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The Weekend Neos Kosmos : 12 November 2016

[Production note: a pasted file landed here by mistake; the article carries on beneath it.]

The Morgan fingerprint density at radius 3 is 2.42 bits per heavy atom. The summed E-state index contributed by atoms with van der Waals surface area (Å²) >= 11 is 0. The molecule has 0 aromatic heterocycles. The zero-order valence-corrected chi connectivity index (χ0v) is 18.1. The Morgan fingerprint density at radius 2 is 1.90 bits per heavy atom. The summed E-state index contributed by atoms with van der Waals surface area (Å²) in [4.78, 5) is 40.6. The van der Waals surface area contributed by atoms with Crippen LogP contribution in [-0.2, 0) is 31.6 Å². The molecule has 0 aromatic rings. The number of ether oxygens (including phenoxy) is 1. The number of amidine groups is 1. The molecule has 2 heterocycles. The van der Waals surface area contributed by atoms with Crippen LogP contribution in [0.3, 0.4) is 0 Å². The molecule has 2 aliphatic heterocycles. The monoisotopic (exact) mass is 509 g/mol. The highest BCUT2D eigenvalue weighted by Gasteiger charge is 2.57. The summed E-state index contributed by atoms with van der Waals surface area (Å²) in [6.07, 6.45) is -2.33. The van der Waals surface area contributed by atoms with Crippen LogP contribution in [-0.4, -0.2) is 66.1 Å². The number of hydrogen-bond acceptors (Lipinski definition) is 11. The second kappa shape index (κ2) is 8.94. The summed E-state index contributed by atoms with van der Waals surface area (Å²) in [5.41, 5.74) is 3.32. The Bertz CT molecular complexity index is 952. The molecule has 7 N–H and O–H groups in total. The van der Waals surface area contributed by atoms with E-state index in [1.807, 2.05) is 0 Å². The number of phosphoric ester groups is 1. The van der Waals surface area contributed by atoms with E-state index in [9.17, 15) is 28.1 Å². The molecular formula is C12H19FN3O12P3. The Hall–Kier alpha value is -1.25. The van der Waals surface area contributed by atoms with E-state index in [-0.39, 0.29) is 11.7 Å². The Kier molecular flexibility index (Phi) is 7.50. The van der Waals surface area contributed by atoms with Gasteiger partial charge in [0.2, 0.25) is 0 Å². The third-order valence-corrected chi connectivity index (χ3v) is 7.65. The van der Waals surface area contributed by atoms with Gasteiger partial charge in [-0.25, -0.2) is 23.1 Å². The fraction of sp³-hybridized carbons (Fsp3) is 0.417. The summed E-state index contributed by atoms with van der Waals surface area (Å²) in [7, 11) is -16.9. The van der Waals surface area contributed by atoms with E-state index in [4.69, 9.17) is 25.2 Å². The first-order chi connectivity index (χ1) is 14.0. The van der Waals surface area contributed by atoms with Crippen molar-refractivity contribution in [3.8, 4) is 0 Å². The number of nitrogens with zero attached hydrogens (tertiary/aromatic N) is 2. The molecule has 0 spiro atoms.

DIGITAL.NEOSKOSMOS.COM THE WEEKEND NEOS KOSMOS | SATURDAY 12 NOVEMBER 2016 27 OPINION NIKOS FOTAKIS Is Donald Trump our president? No, but we’re bound to feel the effect of his presidency, effective immediately The most disturbing thing about Donald Trump being elected president of the USA is not the election itself - democracy works in mysterious ways - but the image of Pauline Hanson and her posse, popping champagne out the front of Parliament House in Canberra to congratulate him on his victory. At the same time that thousands of Americans are flocking to the streets of the big cities, shouting "Donald Trump is not my president" (he is; again, democracy works in mysterious ways), here is a bunch of Australian politicians who all but shouted "Trump is my president". Before anyone had the time to see through Pauline Hanson's flamboyant presence and palpable, orgasmic joy and utter 'why', one of her minions gave the answer. Senator Malcolm Roberts actually said: "We've freed the world of this rubbish that is climate change!" And this is the most disturbing and depressing thing about a Trump presidency. In his roadmap for his first days at the office, he has clearly stated: "I will lift the restrictions on the production of $50 trillion dollars’ worth of job-producing American energy reserves, including shale, oil, natural gas and clean coal. (...) Lift the ObamaClinton roadblocks and allow vital energy infrastructure projects, like the Keystone Pipeline, to move forward. (...) Cancel billions in payments to UN climate change programs and use the money to fix America's water and environmental infrastructure." In terms of posing a threat to the world, this pledge is the equivalent of giving Trump (an erratic, spoiled egomaniac) access to the largest military force on the planet (which is also happening, by the way). Because in this pledge, he doesn't just dismiss local communities in America who have been campaigning against the Keystone Pipeline, finally persuading the US government for the negative impacts of this gas-emitting, oil-spill-creating project. He is all but killing the Paris Climate Accord, the single most important step to contain global emissions and give the planet a chance, at the time when climate change is becoming tangible. Coral reefs are dying, ecosystems disappear, communities are plagued by wildfires, superstorms and droughts and small island countries are sinking. Yet climate change deniers continue to shut their eyes and ears to evidence, modelling and the scientists' warnings − and now they have a global leader on their side, someone who is quick to dismiss policies to address climate change, in favour for the fossil fuel industry. This is the first tangible effect of the Trump presidency on the world. Granted, the Paris Agreement is not so easy to get out of. But if the US manages to do that, it may lead the way for other polluting countries, such as China and India, or even Australia, which is the worst polluter among the developed nations. None of this matters for Senator Roberts and the other climate change deniers and Trump supporters in the far right. Their opposition to reason and scientific New York City, USA: Thousands of Donald Trump opponents arrive at Trump Tower on Fifth Avenue on 9 November, one night after Trump was elected president. The protest stopped traffic and forced the city to shut down several streets, with protesters holding up signs and chanting ‘Not my president’ and ‘Love trumps hate’. PHOTO: AAP IMAGE/NEWZULU/ANDREY BORODULIN. evidence should not be dismissed as a way to show their loyalty to big coal. It is much more complicated than that, as it plays out to the legitimate concerns of hundreds of workers fearing for their jobs, as countries shun the fossil fuel industry. It happened recently in Victoria, with the closing down of the Hazelwood power station. It may have been the state's dirtiest energy plant and it may have been announced a long time prior, but the fact remains that hundreds of workers were shocked and shockingly left without a job. They're worried, they are angry and they are neglected. And this is how they are similar to Trump's voters. For all its admirable pledge to support renewable energy − which, by the way, is not a 'hippie dream', but an industry of its own, creating jobs and growth and calling for innovation (Turnbull's mantra, if anyone remembers) − the state administration failed these people and so did the federal government. There was no plan to train these people, to divert these lost jobs from a dying, polluting industry to an emerging, clean one. The same failure has been evident in most cases of factories closing. It doesn't matter if it is a change of policy or just outsourcing that causes the loss of jobs, the effect is always the same. People uncertain, towns dying, social fabric in danger − exactly the fertile ground for people like Trump or Hanson to sow the seeds of hatred and xenophobia, reaping power for themselves. People are ready to trade the survival of the planet − and the fate of their children − for a feeling of security and, more importantly, for the chance to be heard. This is only one of the ways that the political system has failed large parts of the population, those who see their communities shrinking and their livelihood threatened. Throughout the developed world, rising inequality has been steadily putting pressure to the middle class, leading it towards extinction, while stealing the working class of any opportunity. We will never understand Trump, or Brexit, or the Greek crisis, unless we look to the voters. Left to pay the price of the Global Financial Crisis, the people have been desperately trying to have their voices heard, only to be met with dismissal. Constantly told that they should not feel as alienated and afraid as they are, they are thus betrayed by the system. The left has failed to address their concerns, the centre is dismissing their fears − it is no wonder they are falling prey for the far right populists; not only do they pledge to avenge the system that betrayed them, but also to solve their problems, by reversing the changes that made the world so hard to understand, all the while offering a scapegoat in the face of the other; the immigrant, the refugee, the minority, the worker abroad stealing outsourced jobs through trade agreements. And here is the second immediate effect of a Trump presidency. "I will announce our withdrawal from the Trans-Pacific Partnership," he pledged, and then went even further: "I will direct my Secretary of the Treasury to label China a currency manipulator." By campaigning on the false claim that China keeps the yuan artificially weak against the dollar to make its exports more competitive, at the expense of manufacturing jobs in the US, Donald Trump looks to kill the TPP and completely overhaul the country's trade policy. Speaking to the press, Australian Ambassador Kim Beazley warned that this action could cause an economic crisis. Hence Paul Keating's appeal to Australia's leadership to stop being dragged by the US and apply a policy of its own in regards to Asia. If US-China relations worsen, Australia could benefit and take the lead in the area. Australia, after all, has been entangled in the powerplay between China and the US for a long time − and the aftereffects are bound to be felt where it hurts: the property market. Analysts already predict a surge in Americans investing in Australian property, and competition with the Chinese investors will only lead to the prices rising. Australians have every reason to be worried. And Pauline Hanson every reason to pop open another bottle of bubbly.